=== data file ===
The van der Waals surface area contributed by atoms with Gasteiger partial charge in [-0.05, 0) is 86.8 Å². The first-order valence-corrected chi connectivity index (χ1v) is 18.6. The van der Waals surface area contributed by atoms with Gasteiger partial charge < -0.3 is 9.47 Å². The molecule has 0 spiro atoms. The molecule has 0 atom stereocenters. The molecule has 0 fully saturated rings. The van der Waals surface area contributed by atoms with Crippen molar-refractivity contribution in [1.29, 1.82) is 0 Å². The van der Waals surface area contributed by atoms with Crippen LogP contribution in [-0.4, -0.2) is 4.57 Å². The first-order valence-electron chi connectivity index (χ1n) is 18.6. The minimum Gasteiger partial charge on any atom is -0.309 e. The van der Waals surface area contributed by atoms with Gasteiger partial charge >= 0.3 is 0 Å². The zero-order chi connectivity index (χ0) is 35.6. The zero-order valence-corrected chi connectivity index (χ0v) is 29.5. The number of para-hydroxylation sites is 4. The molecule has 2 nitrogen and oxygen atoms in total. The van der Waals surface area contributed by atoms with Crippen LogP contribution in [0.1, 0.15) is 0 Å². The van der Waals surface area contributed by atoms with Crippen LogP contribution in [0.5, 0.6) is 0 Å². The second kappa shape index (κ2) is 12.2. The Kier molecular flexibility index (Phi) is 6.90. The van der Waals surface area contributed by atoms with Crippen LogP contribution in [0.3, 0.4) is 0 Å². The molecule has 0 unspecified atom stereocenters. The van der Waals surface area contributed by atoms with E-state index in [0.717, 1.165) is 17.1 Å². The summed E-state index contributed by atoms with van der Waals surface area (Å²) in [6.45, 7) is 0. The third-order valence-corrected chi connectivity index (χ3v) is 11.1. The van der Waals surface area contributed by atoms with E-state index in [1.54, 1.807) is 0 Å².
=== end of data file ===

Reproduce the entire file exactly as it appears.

The van der Waals surface area contributed by atoms with Gasteiger partial charge in [-0.05, 0) is 86.8 Å². The first-order valence-corrected chi connectivity index (χ1v) is 18.6. The van der Waals surface area contributed by atoms with Gasteiger partial charge < -0.3 is 9.47 Å². The molecule has 0 spiro atoms. The molecule has 0 atom stereocenters. The molecule has 0 fully saturated rings. The van der Waals surface area contributed by atoms with Crippen molar-refractivity contribution in [1.29, 1.82) is 0 Å². The van der Waals surface area contributed by atoms with Crippen LogP contribution in [-0.4, -0.2) is 4.57 Å². The first-order valence-electron chi connectivity index (χ1n) is 18.6. The minimum Gasteiger partial charge on any atom is -0.309 e. The van der Waals surface area contributed by atoms with Gasteiger partial charge >= 0.3 is 0 Å². The zero-order chi connectivity index (χ0) is 35.6. The zero-order valence-corrected chi connectivity index (χ0v) is 29.5. The number of para-hydroxylation sites is 4. The molecule has 2 nitrogen and oxygen atoms in total. The van der Waals surface area contributed by atoms with Crippen LogP contribution in [0.1, 0.15) is 0 Å². The van der Waals surface area contributed by atoms with Crippen LogP contribution in [0.5, 0.6) is 0 Å². The second kappa shape index (κ2) is 12.2. The Kier molecular flexibility index (Phi) is 6.90. The van der Waals surface area contributed by atoms with Crippen LogP contribution in [0.3, 0.4) is 0 Å². The molecule has 0 unspecified atom stereocenters. The van der Waals surface area contributed by atoms with E-state index in [0.717, 1.165) is 17.1 Å². The summed E-state index contributed by atoms with van der Waals surface area (Å²) in [6.45, 7) is 0. The third-order valence-corrected chi connectivity index (χ3v) is 11.1. The van der Waals surface area contributed by atoms with E-state index in [1.54, 1.807) is 0 Å².